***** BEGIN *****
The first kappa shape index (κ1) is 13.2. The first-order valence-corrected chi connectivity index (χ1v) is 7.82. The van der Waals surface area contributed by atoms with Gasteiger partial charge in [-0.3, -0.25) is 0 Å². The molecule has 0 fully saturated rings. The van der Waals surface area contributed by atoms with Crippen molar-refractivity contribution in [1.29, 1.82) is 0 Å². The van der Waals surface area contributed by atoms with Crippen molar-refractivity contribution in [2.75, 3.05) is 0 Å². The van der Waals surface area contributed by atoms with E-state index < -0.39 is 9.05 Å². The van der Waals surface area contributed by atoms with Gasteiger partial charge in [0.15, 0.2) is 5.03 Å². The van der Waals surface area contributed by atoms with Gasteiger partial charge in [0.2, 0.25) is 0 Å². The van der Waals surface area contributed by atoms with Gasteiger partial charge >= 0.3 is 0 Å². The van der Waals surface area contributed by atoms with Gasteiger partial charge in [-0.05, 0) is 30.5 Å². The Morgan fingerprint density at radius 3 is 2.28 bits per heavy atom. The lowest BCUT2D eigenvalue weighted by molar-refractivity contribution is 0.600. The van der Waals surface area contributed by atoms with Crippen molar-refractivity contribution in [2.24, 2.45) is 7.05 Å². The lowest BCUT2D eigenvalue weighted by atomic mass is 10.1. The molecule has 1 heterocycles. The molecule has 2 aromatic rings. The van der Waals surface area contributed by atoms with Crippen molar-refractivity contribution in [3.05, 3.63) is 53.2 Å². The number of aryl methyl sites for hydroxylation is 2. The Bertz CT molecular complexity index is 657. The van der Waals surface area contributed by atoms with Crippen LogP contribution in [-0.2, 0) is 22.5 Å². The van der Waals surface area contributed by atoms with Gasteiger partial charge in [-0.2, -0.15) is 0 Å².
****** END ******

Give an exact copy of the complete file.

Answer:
The first kappa shape index (κ1) is 13.2. The first-order valence-corrected chi connectivity index (χ1v) is 7.82. The van der Waals surface area contributed by atoms with Gasteiger partial charge in [-0.3, -0.25) is 0 Å². The molecule has 0 fully saturated rings. The van der Waals surface area contributed by atoms with Crippen molar-refractivity contribution in [1.29, 1.82) is 0 Å². The van der Waals surface area contributed by atoms with Crippen molar-refractivity contribution in [2.75, 3.05) is 0 Å². The van der Waals surface area contributed by atoms with E-state index < -0.39 is 9.05 Å². The van der Waals surface area contributed by atoms with Gasteiger partial charge in [0.15, 0.2) is 5.03 Å². The van der Waals surface area contributed by atoms with Gasteiger partial charge in [0.2, 0.25) is 0 Å². The van der Waals surface area contributed by atoms with Gasteiger partial charge >= 0.3 is 0 Å². The van der Waals surface area contributed by atoms with Gasteiger partial charge in [-0.05, 0) is 30.5 Å². The Morgan fingerprint density at radius 3 is 2.28 bits per heavy atom. The lowest BCUT2D eigenvalue weighted by molar-refractivity contribution is 0.600. The van der Waals surface area contributed by atoms with Crippen molar-refractivity contribution in [2.24, 2.45) is 7.05 Å². The lowest BCUT2D eigenvalue weighted by atomic mass is 10.1. The molecule has 1 heterocycles. The molecule has 2 aromatic rings. The van der Waals surface area contributed by atoms with Crippen molar-refractivity contribution in [3.05, 3.63) is 53.2 Å². The number of aryl methyl sites for hydroxylation is 2. The Bertz CT molecular complexity index is 657. The van der Waals surface area contributed by atoms with Crippen LogP contribution in [-0.2, 0) is 22.5 Å². The van der Waals surface area contributed by atoms with Gasteiger partial charge in [-0.2, -0.15) is 0 Å².